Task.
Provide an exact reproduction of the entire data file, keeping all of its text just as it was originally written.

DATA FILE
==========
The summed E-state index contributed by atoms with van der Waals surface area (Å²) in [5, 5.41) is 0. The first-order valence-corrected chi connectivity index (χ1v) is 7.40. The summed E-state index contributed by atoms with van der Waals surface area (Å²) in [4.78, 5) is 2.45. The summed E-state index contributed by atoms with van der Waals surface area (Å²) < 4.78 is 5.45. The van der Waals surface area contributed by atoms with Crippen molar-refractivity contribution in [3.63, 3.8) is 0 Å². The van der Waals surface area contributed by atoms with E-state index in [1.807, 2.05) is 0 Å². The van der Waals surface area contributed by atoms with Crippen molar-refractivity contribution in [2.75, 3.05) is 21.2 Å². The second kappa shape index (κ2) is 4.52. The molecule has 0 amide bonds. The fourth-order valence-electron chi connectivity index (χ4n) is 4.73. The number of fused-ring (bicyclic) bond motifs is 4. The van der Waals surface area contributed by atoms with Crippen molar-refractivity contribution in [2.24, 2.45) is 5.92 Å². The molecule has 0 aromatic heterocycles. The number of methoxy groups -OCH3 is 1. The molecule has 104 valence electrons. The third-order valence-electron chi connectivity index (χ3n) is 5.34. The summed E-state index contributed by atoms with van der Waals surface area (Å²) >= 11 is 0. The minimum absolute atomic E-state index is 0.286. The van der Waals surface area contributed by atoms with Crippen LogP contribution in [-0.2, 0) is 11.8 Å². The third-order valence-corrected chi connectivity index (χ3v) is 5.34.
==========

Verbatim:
The summed E-state index contributed by atoms with van der Waals surface area (Å²) in [5, 5.41) is 0. The first-order valence-corrected chi connectivity index (χ1v) is 7.40. The summed E-state index contributed by atoms with van der Waals surface area (Å²) in [4.78, 5) is 2.45. The summed E-state index contributed by atoms with van der Waals surface area (Å²) < 4.78 is 5.45. The van der Waals surface area contributed by atoms with Crippen molar-refractivity contribution in [3.63, 3.8) is 0 Å². The van der Waals surface area contributed by atoms with E-state index in [1.807, 2.05) is 0 Å². The van der Waals surface area contributed by atoms with Crippen molar-refractivity contribution in [2.75, 3.05) is 21.2 Å². The second kappa shape index (κ2) is 4.52. The molecule has 0 amide bonds. The fourth-order valence-electron chi connectivity index (χ4n) is 4.73. The number of fused-ring (bicyclic) bond motifs is 4. The van der Waals surface area contributed by atoms with Crippen molar-refractivity contribution in [2.24, 2.45) is 5.92 Å². The molecule has 0 aromatic heterocycles. The number of methoxy groups -OCH3 is 1. The molecule has 104 valence electrons. The third-order valence-electron chi connectivity index (χ3n) is 5.34. The summed E-state index contributed by atoms with van der Waals surface area (Å²) >= 11 is 0. The minimum absolute atomic E-state index is 0.286. The van der Waals surface area contributed by atoms with Crippen LogP contribution in [-0.2, 0) is 11.8 Å². The third-order valence-corrected chi connectivity index (χ3v) is 5.34.